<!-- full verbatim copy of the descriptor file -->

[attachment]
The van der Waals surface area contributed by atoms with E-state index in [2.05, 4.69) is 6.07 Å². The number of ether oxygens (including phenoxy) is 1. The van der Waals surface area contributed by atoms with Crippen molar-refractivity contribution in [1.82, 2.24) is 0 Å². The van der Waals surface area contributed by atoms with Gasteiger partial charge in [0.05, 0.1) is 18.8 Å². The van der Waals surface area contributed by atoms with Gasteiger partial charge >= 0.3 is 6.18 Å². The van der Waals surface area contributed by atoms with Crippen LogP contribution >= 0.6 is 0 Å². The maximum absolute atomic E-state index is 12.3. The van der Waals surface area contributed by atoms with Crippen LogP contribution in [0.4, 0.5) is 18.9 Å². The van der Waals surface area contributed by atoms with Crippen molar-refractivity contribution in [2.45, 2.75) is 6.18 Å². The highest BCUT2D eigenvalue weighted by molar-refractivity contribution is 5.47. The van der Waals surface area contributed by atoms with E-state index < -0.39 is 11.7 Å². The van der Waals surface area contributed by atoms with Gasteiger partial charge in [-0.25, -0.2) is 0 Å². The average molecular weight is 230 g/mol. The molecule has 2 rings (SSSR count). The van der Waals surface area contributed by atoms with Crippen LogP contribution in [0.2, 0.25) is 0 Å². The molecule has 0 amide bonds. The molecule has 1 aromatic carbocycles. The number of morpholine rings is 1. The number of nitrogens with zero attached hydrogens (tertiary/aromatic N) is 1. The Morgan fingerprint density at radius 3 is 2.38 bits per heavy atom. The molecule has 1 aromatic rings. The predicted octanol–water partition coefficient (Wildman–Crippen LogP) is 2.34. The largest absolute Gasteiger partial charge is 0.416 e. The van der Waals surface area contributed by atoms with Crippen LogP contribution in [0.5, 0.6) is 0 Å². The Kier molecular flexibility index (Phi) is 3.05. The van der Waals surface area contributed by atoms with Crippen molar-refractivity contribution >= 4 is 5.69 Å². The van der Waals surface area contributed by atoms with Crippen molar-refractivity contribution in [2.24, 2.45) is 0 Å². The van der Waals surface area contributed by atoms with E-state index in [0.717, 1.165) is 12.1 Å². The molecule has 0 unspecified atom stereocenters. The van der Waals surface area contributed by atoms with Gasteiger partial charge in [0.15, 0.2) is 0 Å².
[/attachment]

The van der Waals surface area contributed by atoms with E-state index in [2.05, 4.69) is 6.07 Å². The number of ether oxygens (including phenoxy) is 1. The van der Waals surface area contributed by atoms with Crippen molar-refractivity contribution in [1.82, 2.24) is 0 Å². The van der Waals surface area contributed by atoms with Gasteiger partial charge in [0.05, 0.1) is 18.8 Å². The van der Waals surface area contributed by atoms with Gasteiger partial charge >= 0.3 is 6.18 Å². The van der Waals surface area contributed by atoms with Crippen LogP contribution >= 0.6 is 0 Å². The maximum absolute atomic E-state index is 12.3. The van der Waals surface area contributed by atoms with Crippen LogP contribution in [0.4, 0.5) is 18.9 Å². The van der Waals surface area contributed by atoms with Crippen molar-refractivity contribution in [2.45, 2.75) is 6.18 Å². The highest BCUT2D eigenvalue weighted by molar-refractivity contribution is 5.47. The van der Waals surface area contributed by atoms with E-state index < -0.39 is 11.7 Å². The van der Waals surface area contributed by atoms with Gasteiger partial charge in [-0.25, -0.2) is 0 Å². The average molecular weight is 230 g/mol. The molecule has 2 rings (SSSR count). The van der Waals surface area contributed by atoms with Crippen LogP contribution in [0.2, 0.25) is 0 Å². The molecule has 0 amide bonds. The molecule has 1 aromatic carbocycles. The number of morpholine rings is 1. The number of nitrogens with zero attached hydrogens (tertiary/aromatic N) is 1. The Morgan fingerprint density at radius 3 is 2.38 bits per heavy atom. The molecule has 1 aromatic rings. The predicted octanol–water partition coefficient (Wildman–Crippen LogP) is 2.34. The largest absolute Gasteiger partial charge is 0.416 e. The van der Waals surface area contributed by atoms with Crippen LogP contribution in [0.5, 0.6) is 0 Å². The Kier molecular flexibility index (Phi) is 3.05. The van der Waals surface area contributed by atoms with Crippen molar-refractivity contribution >= 4 is 5.69 Å². The van der Waals surface area contributed by atoms with Crippen molar-refractivity contribution in [2.24, 2.45) is 0 Å². The van der Waals surface area contributed by atoms with E-state index in [0.717, 1.165) is 12.1 Å². The molecule has 0 unspecified atom stereocenters. The van der Waals surface area contributed by atoms with Gasteiger partial charge in [0.15, 0.2) is 0 Å².